Bringing CPR Training to Schools


King County in Washington state has the highest survival rates in the world for cardiac arrest: 62 percent. To put that into perspective, larger cities like New York and Chicago have rates in the single digits.

One of their secrets to success is the Student CPR Training Program, which brings mandatory CPR training for all students grades 6-12. When it comes to cardiac arrest, every minute counts, so the more trained bystanders an area has, the higher the chances of survival for the victims.

At the urging of public health advocates, 27 states now have CPR training as a graduation requirement. The ultimate goal is to take this requirement to the federal level, but if you’re in one of the states that isn’t quite there yet, here are some easy ways to bring CPR training to your students in the coming school year.

1. Spark student passion.

Time and funding play a big part in the reluctance of schools to offer training, but when students are passionate about a cause, they can easily find support and backing through social media.

To inspire your students to become heroes, read, “My Teammates Saved My Life,” a story about a 13-year-old who was kept alive by a teammate who performed CPR during softball practice. The article includes other true teen stories and a great infographic with the facts that matter.

2. Get yourself trained.

King County schools receive a relatively modest amount of government funding for CPR training, which covers the cost of subs so that teachers can attend a two-day session to become certified CPR trainers. If that’s not possible, they use the money to hire in outside trainers.

If you’re not already certified, see if there’s a class offered locally this summer, and round up all of the teachers and coaches you know to join in.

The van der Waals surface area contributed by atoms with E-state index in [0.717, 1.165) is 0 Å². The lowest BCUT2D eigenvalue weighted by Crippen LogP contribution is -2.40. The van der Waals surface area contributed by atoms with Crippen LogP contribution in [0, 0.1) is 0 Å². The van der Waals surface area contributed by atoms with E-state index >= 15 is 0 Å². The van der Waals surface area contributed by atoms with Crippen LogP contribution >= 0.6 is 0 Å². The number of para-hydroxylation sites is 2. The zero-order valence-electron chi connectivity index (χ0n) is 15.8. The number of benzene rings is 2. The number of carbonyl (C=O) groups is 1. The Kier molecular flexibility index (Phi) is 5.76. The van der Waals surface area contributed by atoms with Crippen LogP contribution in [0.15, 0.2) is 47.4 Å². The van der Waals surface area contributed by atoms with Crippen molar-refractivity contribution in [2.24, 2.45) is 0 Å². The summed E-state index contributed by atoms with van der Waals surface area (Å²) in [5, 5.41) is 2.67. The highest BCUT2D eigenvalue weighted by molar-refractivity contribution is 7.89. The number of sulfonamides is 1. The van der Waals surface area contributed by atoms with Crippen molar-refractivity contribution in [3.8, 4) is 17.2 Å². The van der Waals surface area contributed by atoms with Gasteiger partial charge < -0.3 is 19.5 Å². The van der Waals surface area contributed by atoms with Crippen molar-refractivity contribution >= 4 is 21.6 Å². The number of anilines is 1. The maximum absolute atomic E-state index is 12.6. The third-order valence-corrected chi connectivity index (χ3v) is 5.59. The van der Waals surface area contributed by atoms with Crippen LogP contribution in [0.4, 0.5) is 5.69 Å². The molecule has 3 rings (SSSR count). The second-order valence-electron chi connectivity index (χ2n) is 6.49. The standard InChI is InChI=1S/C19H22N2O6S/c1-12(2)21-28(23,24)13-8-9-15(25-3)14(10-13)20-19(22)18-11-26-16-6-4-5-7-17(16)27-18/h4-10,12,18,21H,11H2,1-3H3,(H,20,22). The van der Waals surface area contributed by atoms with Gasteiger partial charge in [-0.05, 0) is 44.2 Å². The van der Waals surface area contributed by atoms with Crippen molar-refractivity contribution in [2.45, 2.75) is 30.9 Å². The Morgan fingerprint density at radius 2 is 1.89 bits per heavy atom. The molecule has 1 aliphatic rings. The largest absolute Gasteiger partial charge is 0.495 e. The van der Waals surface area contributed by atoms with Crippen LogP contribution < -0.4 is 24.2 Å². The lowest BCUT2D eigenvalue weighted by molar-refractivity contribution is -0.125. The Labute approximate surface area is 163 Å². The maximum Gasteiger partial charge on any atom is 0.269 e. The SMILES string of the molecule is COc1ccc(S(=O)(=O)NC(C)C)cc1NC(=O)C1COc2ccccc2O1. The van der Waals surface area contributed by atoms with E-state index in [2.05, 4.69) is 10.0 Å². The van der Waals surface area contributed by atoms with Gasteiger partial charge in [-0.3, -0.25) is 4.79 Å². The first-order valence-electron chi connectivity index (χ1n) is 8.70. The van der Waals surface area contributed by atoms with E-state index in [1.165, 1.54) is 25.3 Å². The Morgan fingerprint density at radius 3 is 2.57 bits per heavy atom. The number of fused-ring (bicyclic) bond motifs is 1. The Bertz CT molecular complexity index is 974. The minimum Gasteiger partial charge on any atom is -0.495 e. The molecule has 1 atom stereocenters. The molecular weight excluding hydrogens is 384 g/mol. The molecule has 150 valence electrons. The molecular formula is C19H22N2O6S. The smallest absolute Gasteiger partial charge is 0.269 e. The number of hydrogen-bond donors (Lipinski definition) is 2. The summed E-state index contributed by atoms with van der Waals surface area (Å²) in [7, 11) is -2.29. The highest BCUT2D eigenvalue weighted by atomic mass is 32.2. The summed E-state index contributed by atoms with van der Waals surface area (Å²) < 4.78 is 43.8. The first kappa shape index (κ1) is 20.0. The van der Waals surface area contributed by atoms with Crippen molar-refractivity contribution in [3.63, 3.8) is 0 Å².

3. Bring in the experts.

If getting trained to be an instructor isn’t something you have the time for, have the students reach out to see if they can get volunteers to come in and train them. Many EMT companies have community service goals and would benefit from having more trained members in their community.

Students could also contact the local chapter of the American Heart Association or The Red Cross to see if they have any funds available to help pay for their training.

4. Show students just how easy it is.

Even if full training isn’t in the immediate future for you or your students, you can still take a moment to show them the basics. Every minute that goes by without CPR, a person’s chances of survival drop by 10 percent, so every little bit of action helps.

In this clever PSA from the American Heart Foundation, bystanders are given some simple suggestions and encouraged to hop in and help. Even seeing this ad just once might give a student the self-confidence to act in case of an emergency. 

For more resources to use in your class, check out Learn CPR, a free service from the University of Washington that provides training information, apps, and videos.